New York Mets starting pitcher Jacob deGrom is refusing to sign his contract for the 2016 season as a form of protest due to his disappointment in the salary the team assigned him.
Adam Rubin of ESPN.com reported the decision won't have any type of major impact because the 27-year-old starter isn't arbitration-eligible, which means the Mets get to assign his salary. DeGrom, who will earn $607,000, said it's just a business choice and won't have any lingering effects on future talks:
That's the business side of the game. That's why I hired my agents. I feel like I have some of the best in the business. It was a business decision that we decided to make. We have great respect for the Mets and the system that they have, and I feel like I have a great relationship with them.
As I've said before, I love playing here. And I want to be in this uniform for a long time. It was just a decision based on the business side of the game.
DeGrom also stated there have not been any talks about a potential long-term extension, but he's open to discussions if the Mets are interested. That said, the front office isn't under any pressure because he's projected to remain under team control through 2020, according to Rubin.
It's the second time this issue has been raised since the start of spring training. Rob Biertempfel of the Tribune-Review reported in late February that Pittsburgh Pirates starter Gerrit Cole was unhappy with his assigned salary of $541,000 for 2016, which is the same amount he earned last season.
"They even threatened a salary reduction to the league minimum if I did not agree," Cole said.
Alas, there's nothing the players can do about the situation based on the current rules. It's something that will likely take center stage as Major League Baseball and its Players Association ramp up talks about a new collective bargaining agreement. The current one is set to expire on Dec. 1.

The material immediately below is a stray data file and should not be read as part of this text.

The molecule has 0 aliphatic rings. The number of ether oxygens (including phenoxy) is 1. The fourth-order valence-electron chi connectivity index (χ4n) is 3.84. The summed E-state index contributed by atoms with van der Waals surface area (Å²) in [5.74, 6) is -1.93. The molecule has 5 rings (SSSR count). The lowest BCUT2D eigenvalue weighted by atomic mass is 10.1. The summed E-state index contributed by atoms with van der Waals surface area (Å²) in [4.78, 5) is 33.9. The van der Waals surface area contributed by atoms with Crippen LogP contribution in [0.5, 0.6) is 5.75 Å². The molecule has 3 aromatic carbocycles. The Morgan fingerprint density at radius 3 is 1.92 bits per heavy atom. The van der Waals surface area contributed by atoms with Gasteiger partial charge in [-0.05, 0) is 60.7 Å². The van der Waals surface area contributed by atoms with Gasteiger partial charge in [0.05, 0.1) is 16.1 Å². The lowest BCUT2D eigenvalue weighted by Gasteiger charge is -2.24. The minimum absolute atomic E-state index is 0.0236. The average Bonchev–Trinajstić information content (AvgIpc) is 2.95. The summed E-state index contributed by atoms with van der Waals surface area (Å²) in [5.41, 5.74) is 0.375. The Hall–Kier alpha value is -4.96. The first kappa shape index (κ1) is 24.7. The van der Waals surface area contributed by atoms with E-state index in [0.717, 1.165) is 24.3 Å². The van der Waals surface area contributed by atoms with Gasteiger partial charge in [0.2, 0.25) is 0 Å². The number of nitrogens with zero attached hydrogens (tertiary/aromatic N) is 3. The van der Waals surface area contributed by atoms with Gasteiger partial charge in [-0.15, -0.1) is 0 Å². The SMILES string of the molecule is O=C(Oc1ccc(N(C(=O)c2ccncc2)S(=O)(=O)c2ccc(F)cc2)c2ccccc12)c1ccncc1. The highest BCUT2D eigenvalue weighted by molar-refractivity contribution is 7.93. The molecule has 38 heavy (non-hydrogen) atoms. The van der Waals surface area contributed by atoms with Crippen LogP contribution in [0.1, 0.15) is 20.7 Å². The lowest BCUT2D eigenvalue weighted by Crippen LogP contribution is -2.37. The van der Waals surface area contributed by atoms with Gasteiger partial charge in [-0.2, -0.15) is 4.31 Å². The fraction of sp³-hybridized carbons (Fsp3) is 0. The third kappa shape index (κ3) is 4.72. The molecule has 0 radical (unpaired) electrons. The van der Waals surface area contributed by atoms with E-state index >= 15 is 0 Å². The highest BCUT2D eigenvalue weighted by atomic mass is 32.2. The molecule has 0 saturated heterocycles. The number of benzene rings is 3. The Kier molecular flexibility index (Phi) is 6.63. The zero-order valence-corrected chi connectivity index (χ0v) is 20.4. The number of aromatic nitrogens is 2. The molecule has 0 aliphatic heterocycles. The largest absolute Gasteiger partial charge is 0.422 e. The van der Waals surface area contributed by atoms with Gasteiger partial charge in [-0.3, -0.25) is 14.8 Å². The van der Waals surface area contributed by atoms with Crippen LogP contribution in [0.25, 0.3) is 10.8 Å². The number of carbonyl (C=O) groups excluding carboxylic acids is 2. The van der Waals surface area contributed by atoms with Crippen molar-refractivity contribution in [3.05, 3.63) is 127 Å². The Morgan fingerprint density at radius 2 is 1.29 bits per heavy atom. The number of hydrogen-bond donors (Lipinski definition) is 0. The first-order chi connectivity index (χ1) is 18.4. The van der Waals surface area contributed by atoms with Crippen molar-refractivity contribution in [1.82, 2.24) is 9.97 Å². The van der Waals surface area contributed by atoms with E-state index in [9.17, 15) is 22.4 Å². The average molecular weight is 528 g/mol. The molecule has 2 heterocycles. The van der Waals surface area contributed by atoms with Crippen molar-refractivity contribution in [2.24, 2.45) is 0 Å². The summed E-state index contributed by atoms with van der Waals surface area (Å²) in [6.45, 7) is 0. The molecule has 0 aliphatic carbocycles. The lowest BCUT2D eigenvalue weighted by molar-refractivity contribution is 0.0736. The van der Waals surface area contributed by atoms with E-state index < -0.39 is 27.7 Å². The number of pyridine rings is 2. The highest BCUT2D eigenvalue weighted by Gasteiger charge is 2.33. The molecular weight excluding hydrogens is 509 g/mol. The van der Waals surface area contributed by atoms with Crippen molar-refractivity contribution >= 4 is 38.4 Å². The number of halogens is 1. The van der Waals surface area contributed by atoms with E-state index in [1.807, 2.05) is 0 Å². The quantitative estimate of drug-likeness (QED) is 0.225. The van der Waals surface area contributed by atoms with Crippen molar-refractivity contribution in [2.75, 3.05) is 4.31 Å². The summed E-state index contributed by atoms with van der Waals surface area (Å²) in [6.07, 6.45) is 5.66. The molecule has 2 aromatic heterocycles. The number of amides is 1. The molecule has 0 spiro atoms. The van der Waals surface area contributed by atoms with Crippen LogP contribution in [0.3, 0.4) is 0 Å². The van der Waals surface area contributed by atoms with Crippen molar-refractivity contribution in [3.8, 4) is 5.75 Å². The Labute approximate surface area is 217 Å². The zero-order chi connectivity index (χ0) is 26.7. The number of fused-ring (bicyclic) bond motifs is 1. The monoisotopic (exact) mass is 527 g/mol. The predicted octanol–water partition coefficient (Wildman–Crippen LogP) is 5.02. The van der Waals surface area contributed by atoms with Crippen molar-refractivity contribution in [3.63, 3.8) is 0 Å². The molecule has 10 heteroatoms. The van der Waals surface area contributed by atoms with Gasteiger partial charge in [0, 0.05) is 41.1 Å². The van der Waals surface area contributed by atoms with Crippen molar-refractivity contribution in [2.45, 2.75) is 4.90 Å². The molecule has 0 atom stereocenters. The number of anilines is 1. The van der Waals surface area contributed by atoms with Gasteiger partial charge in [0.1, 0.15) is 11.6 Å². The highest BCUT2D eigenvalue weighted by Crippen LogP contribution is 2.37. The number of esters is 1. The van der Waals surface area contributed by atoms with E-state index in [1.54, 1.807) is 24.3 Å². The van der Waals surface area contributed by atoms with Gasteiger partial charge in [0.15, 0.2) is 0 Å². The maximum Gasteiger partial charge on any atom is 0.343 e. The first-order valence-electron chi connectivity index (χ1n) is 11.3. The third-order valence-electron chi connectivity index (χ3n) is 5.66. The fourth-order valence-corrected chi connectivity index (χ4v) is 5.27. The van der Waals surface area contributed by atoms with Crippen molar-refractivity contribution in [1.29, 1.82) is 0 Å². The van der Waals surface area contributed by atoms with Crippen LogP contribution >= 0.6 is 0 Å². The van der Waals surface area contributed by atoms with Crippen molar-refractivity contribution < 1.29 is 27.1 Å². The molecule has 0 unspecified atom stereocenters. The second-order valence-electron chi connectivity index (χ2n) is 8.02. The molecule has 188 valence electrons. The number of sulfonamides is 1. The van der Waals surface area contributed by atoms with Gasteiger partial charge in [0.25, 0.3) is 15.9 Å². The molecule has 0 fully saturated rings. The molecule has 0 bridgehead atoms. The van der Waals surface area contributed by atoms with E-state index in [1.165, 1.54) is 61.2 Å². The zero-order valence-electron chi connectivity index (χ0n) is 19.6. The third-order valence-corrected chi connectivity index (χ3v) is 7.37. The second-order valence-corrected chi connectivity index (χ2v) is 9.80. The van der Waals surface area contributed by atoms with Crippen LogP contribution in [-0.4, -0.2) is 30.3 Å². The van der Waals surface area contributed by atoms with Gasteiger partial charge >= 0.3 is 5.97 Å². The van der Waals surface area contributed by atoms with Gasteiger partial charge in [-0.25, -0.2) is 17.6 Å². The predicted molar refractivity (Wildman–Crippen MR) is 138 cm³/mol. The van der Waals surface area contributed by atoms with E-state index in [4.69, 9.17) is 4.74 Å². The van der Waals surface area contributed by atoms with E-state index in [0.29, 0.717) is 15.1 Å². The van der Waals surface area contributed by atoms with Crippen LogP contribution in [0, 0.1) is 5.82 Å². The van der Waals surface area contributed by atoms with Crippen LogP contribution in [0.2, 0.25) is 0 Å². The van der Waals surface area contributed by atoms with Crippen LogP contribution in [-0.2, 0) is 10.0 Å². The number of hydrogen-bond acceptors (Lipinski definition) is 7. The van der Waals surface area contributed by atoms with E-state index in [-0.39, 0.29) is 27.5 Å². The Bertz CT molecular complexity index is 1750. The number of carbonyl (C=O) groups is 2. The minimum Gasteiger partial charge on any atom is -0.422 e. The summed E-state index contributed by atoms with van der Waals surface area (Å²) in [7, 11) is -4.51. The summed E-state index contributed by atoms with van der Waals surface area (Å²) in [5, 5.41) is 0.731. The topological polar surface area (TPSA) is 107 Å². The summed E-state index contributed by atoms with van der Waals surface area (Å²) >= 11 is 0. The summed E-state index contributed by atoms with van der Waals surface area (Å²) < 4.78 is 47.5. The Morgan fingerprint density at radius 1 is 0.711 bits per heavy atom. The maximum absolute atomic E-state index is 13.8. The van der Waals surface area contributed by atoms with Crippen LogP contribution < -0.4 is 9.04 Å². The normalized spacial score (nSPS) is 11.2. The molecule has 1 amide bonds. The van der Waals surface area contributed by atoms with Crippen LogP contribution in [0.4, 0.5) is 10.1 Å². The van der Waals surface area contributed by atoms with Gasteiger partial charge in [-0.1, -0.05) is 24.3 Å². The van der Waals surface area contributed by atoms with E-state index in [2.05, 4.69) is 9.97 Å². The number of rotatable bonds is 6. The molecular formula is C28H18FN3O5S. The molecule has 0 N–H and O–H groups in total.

The issue is particularly key for pitchers.
Players like deGrom and Cole are often asked to take on key roles early in their careers, meaning their value is far greater than their assigned salaries. But, with arm injuries a constant concern, a pitcher's inability to cash in on early success could have a major impact on his long-term earning potential.
DeGrom is somewhat of a late bloomer, as he's set to turn 28 in June during only his third season in the major leagues. So by the time he would be able to reach free agency in 2020, he might only be in line to land one long-term, lucrative contract.
That's why he would prefer to cash in now after going 14-8 with a 2.54 ERA and 0.98 WHIP during the 2015 campaign. He also started four games during the Mets' run to the World Series and continued to shine with a 2.88 ERA in those high-pressure starts.
The team's front office isn't forced to reward him for that success, though, so he'll likely head into the new season with a salary that does not match the type of production he'll be expected to deliver. And then he'll be forced to fight for raises through arbitration for the next few years, unless an extension is signed.